The plan as outlined prioritizes families and vulnerable individuals, including those from the LGBT community.
Single unaccompanied men will be excluded from the government resettlement program for now. However, government officials say those individuals can still apply to come to Canada through private sponsorship programs or could possibly be resettled through a government-sponsored program later in 2016.
"Through the rest of 2016, we will bring in more refugees," said Canada's Immigration and Refugee Minister John McCallum at a news briefing in Ottawa on Tuesday.
"I've been saying time and time again, that yes, we want to bring them fast, but we also want to do it right," he said adding, "I've heard Canadians across this country saying, 'yes you have to do it right, and if it takes a little bit longer to do it right, then take the extra time.' "
Prime Minister Trudeau had promised during the election campaign to resettle 25,000 refugees by the end of year. Trudeau says he extended the deadline because of operational and security challenges.
In an interview with the Canadian Broadcasting Corporation, Trudeau admitted that the Paris terror attacks
had an influence on public perceptions and that his government decided it would be best to do all security checks on the ground in Jordan, Lebanon and Turkey before allowing refugees to board planes to Canada.
"It would allow Canadians to be more reassured. Like I said, we want these families arriving to be welcomed, not feared," he said during an interview Tuesday with the CBC.
The Canadian government has launched an information campaign nationwide using the hashtag, #WelcomeRefugees. It is encouraging Canadians to donate, volunteer or even sponsor refugees.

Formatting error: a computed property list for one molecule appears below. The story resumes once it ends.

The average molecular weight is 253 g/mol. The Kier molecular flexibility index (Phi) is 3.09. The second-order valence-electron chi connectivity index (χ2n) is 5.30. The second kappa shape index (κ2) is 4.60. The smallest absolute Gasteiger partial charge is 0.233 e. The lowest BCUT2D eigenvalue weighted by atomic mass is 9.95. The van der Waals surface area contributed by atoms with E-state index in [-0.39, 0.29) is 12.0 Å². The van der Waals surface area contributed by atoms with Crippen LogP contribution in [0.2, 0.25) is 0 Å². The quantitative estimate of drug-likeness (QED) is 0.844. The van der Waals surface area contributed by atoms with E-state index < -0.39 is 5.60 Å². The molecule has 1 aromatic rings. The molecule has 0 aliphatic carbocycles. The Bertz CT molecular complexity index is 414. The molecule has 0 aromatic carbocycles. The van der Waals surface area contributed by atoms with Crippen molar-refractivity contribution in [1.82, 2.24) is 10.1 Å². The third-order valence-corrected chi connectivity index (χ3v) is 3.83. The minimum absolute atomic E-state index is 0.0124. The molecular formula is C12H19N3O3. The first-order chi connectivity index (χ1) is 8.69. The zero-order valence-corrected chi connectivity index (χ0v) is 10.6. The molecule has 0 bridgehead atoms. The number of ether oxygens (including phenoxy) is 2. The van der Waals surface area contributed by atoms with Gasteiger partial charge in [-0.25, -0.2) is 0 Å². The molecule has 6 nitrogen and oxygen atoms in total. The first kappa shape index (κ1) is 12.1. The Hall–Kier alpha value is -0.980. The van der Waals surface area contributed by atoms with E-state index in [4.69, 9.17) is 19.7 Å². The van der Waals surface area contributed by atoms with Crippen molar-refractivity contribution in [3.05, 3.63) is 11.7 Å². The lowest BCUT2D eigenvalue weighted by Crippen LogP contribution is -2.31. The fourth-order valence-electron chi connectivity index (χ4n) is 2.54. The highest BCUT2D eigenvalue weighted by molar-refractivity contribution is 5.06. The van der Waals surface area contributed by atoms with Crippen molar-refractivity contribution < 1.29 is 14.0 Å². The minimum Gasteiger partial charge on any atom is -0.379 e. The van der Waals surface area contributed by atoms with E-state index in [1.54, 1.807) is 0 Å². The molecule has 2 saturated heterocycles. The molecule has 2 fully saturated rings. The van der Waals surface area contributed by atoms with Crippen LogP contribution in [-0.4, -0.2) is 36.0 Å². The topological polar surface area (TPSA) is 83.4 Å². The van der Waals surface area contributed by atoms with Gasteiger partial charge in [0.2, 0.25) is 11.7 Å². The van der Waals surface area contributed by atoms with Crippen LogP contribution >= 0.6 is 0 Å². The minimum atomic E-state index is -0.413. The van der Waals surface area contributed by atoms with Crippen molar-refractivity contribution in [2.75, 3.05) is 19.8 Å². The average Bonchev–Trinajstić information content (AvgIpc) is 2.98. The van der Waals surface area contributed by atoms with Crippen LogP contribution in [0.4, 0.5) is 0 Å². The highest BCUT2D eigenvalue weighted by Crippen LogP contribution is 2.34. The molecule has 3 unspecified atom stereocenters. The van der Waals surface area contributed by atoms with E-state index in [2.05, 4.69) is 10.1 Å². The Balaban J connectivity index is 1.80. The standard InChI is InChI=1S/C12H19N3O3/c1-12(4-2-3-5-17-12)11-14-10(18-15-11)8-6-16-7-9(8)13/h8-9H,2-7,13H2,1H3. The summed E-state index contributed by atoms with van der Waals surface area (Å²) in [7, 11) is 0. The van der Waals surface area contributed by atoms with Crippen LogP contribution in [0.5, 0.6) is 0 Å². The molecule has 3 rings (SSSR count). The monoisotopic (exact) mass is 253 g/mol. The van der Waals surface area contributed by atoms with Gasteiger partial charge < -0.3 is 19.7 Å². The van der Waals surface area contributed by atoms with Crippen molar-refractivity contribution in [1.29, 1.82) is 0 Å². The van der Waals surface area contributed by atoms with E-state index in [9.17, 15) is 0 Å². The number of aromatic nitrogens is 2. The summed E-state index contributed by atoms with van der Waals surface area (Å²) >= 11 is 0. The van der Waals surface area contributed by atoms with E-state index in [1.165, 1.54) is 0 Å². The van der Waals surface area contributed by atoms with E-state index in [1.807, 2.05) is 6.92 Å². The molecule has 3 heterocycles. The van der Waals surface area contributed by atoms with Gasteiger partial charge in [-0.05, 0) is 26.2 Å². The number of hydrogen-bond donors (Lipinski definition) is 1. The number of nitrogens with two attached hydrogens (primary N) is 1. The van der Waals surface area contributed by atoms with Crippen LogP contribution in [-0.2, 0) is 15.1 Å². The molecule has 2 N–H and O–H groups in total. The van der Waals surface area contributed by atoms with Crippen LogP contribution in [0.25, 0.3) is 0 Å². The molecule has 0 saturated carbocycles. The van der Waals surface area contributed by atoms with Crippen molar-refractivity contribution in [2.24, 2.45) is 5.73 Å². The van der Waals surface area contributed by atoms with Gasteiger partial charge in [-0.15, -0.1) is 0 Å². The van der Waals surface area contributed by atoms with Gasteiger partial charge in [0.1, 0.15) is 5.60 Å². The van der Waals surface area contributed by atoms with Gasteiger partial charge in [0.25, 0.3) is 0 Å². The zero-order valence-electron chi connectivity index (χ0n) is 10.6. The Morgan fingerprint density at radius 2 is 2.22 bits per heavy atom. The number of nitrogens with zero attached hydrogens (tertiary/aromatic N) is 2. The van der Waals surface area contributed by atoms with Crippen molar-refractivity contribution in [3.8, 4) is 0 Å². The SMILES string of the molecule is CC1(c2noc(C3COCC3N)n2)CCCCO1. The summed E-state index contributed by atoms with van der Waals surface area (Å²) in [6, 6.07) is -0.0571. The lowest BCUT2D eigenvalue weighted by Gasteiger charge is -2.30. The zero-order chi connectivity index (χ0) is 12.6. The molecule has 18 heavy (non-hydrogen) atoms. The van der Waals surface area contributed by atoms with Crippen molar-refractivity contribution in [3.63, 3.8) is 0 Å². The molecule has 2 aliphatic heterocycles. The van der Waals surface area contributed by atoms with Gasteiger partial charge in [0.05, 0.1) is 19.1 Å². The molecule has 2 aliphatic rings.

Two recent polls conducted in Canada after the Paris terror attacks indicate that a small majority of Canadians oppose the plan to resettle refugees mainly because of security concerns.
Despite that, every province in Canada has agreed to take in refugees and charity organizations have been inundated with offers from private citizens eager to welcome and help resettle refugees.
Canadian government ministers tasked with screening the refugees called this "a big humanitarian project" that represents the "best values and character of the country."
"That's why safety and security have always been at the very top of our priority list. From day one, we have repeatedly said that we will not compromise the quality of the security work that must get done," said Ralph Goodale, Canada's public safety minister.
Goodale said the security evaluations to be conducted on the ground in the Middle East will be robust, integrated and multilayered.
When they arrive in Canada, refugees will temporarily be housed in former military barracks, vacant hospitals or hotels and also with families who have volunteered to sponsor refugees. The first plane load of refugees is expected to touch down in early December.
Canada says it is already working closely with the UNHCR to identify and screen the most vulnerable refugees, the bulk of whom will come from Jordan and Lebanon. Canada has also pledged to take refugees of all faiths.